For a business to be sustainable and successful, every salesperson has two responsibilities: to sell effectively, and look for new prospects.
Some focus on emphasizing their brand’s benefits, yet fail to consider how customers make decisions. While doing the former can contribute in convincing your prospects to purchase your offer, knowing what factors that trigger their decision-making is way too different.
There’s nothing wrong with focusing on your brand. In fact, this makes it easier to introduce your brand to clients by highlighting its own competitive advantage.
But the latter should be your main priority. Understanding the five influencers of consumer behavior allows you to meet their expectations and better improve your marketing strategy. It also increases your chances of building relationships and boosting your sales.
Consider the following aspects every customer has in mind:
1. “Is this person trustworthy?”
Selling yourself matters most in sales or business pitches. If people don’t show interest in you, it’ll be difficult to convince them to listen.
Expanding your personal brand is crucial to building your professional image, and boosting your credibility in the field. This can be done by providing information about your business, while acknowledging their presence and showing your willingness to listen.
Develop a personal connection with your customer base as if you’re wooing them or asking for a date.
This also makes yourself likeable and trustworthy by stating your current business standing to impress your clients. Quarterly sales results or latest market shares are good examples to start with.
2. “Is the business credible?”
Once you succeed in making a good impression, time to reassure them of your business’ position in the market and consider other people’s feedback about the brand.
Tricks like sharing your company history, experiences, and different awards received are only few of the many ways to establish your brand’s reputation. You can also show your past records, such as sales figures, successful product launch, and increased demands, to strengthen the brand’s image.
Include some testimonials from satisfied customers and share how the product or service had helped them to prove your business’ strong points.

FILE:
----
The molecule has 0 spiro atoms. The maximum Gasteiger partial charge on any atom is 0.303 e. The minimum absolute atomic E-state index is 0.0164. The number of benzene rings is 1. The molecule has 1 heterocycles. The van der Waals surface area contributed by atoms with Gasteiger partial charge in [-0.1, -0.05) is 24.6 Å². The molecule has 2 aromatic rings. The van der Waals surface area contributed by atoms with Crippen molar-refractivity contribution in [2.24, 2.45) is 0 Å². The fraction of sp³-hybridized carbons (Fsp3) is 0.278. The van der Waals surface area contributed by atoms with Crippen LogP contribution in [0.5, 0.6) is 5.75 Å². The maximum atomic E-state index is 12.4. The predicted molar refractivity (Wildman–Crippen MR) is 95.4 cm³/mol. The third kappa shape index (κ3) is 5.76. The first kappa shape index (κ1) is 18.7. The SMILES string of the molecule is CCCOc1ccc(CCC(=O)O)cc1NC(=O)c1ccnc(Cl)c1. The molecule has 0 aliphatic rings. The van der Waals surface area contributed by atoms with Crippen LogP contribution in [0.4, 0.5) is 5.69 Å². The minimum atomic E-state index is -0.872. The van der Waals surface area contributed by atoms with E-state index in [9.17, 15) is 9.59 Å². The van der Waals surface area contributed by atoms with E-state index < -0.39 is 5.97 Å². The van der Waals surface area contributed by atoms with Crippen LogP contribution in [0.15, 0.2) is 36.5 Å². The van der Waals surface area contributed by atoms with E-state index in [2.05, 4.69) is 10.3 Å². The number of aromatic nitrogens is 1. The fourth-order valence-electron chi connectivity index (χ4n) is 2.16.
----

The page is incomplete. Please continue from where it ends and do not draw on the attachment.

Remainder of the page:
3. “Is the product or service beneficial?”
Knowing your customers’ concerns involves aligning their needs with what your brand can offer.
It involves asking relevant and open-ended questions like “What particular benefits are you expecting from this brand?” which could motivate them to share their personal concerns. Probing questions also help you think of solutions that meet their expectations and satisfy their needs.
Taking time to listen to their questions shows your interest and makes them feel valued. Make sure to know their preferences to help you recognize what would be best for them.
4. “Is it worth buying?”
It’s also common for customers to ask about a product or service’s price and worth.
There’s no better solution to this than emphasizing your brand’s benefits and proving it better from any competition.
Focus on their needs and present yourself as the only answer to their question, instead of reiterating your competence.
Give them reasons to buy from you without being too forceful or aggressive. For instance, you can tell them your offer will help them save twice as much time and effort, compared to the other brand.
5. “Is it the right time to purchase?”
You may be able to instill positive impressions and address their needs in one sitting, but the right timing also matters to make them buy your product or service.
Sometimes, you won’t get an immediate decision, that’s why you need the patience to give the impression that you respect them. An article from Boundless recommends telling your prospects that you’ll be conducting follow-ups after the initial transaction. You can say, “After a week or two, let’s meet up and discuss any of your concerns.” This tells the prospect that you respect his decision, and are interested in meeting his needs more than yours.
Let them decide and wait until you get that much-awaited feedback.
Selling is serious business. You don’t just meet with clients to showcase your brand. You need to carefully understand what influences them to make purchase decisions. Also answering all the questions they have in mind will help you make sales and foster good relationships with them.
Making yourself likeable is important to make a good impression and convince them that you’re professional, credible, and trustworthy.
Share your exceptional work by highlighting different awards and recognition that your business received to help them know about your brand.
Mention how your product and services will meet their needs and bring satisfaction to them. This will help convince clients that their needs are your priority, and you want to give the best.
Emphasizing your brand’s benefits and respecting their decisions will enable them to feel that you care about them.
To get your clients to agree with you, impress, incentivize, and do follow-ups to stay in contact with them.
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“Are You Helping Your Customers Decide To Buy?” Lifestyle Tradie. April 20, 2015. Accessed December 14, 2015. www.lifestyletradie.com.au/helping-customers-decide-buy
“Following Up.” Boundless. n.d. Accessed March 11, 2016. www.boundless.com/marketing/textbooks/boundless-marketing-textbook/personal-selling-and-sales-promotion-14/the-personal-selling-process-91/following-up-456-6620
“How Do Customers Decide to Buy?” TinderBox. August 24, 2012. Accessed December 14, 2015. www.gettinderbox.com/how-do-customers-decide-buy
James, Geoffrey. “How Customers Decide to Buy.” Inc.com. June 22, 2012. Accessed December 14, 2015. www.inc.com/geoffrey-james/how-customers-decide-to-buy.html
Featured Image: “Customer” by 10ch on flickr.com